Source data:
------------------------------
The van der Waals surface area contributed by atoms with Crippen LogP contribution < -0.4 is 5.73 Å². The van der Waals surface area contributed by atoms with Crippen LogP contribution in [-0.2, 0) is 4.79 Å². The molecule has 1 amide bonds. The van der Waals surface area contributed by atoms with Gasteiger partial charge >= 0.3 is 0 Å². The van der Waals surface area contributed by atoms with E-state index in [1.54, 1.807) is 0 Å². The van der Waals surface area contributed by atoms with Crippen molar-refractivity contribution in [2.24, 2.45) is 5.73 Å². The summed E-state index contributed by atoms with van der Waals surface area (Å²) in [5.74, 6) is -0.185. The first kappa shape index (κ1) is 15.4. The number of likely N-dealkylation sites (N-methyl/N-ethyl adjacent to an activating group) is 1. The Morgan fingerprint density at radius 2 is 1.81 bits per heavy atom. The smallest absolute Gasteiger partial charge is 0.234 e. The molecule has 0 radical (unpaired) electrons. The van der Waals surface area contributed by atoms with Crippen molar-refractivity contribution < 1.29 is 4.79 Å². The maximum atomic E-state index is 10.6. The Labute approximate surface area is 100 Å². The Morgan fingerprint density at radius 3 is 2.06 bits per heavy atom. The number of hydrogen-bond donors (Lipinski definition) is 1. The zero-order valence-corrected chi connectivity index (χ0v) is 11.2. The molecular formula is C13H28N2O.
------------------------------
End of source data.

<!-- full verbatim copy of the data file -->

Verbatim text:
The van der Waals surface area contributed by atoms with Crippen LogP contribution < -0.4 is 5.73 Å². The van der Waals surface area contributed by atoms with Crippen LogP contribution in [-0.2, 0) is 4.79 Å². The molecule has 1 amide bonds. The van der Waals surface area contributed by atoms with Gasteiger partial charge >= 0.3 is 0 Å². The van der Waals surface area contributed by atoms with E-state index in [1.54, 1.807) is 0 Å². The van der Waals surface area contributed by atoms with Crippen molar-refractivity contribution in [2.24, 2.45) is 5.73 Å². The summed E-state index contributed by atoms with van der Waals surface area (Å²) in [5.74, 6) is -0.185. The first kappa shape index (κ1) is 15.4. The number of likely N-dealkylation sites (N-methyl/N-ethyl adjacent to an activating group) is 1. The Morgan fingerprint density at radius 2 is 1.81 bits per heavy atom. The smallest absolute Gasteiger partial charge is 0.234 e. The molecule has 0 radical (unpaired) electrons. The van der Waals surface area contributed by atoms with Crippen molar-refractivity contribution < 1.29 is 4.79 Å². The maximum atomic E-state index is 10.6. The Labute approximate surface area is 100 Å². The Morgan fingerprint density at radius 3 is 2.06 bits per heavy atom. The number of hydrogen-bond donors (Lipinski definition) is 1. The zero-order valence-corrected chi connectivity index (χ0v) is 11.2. The molecular formula is C13H28N2O.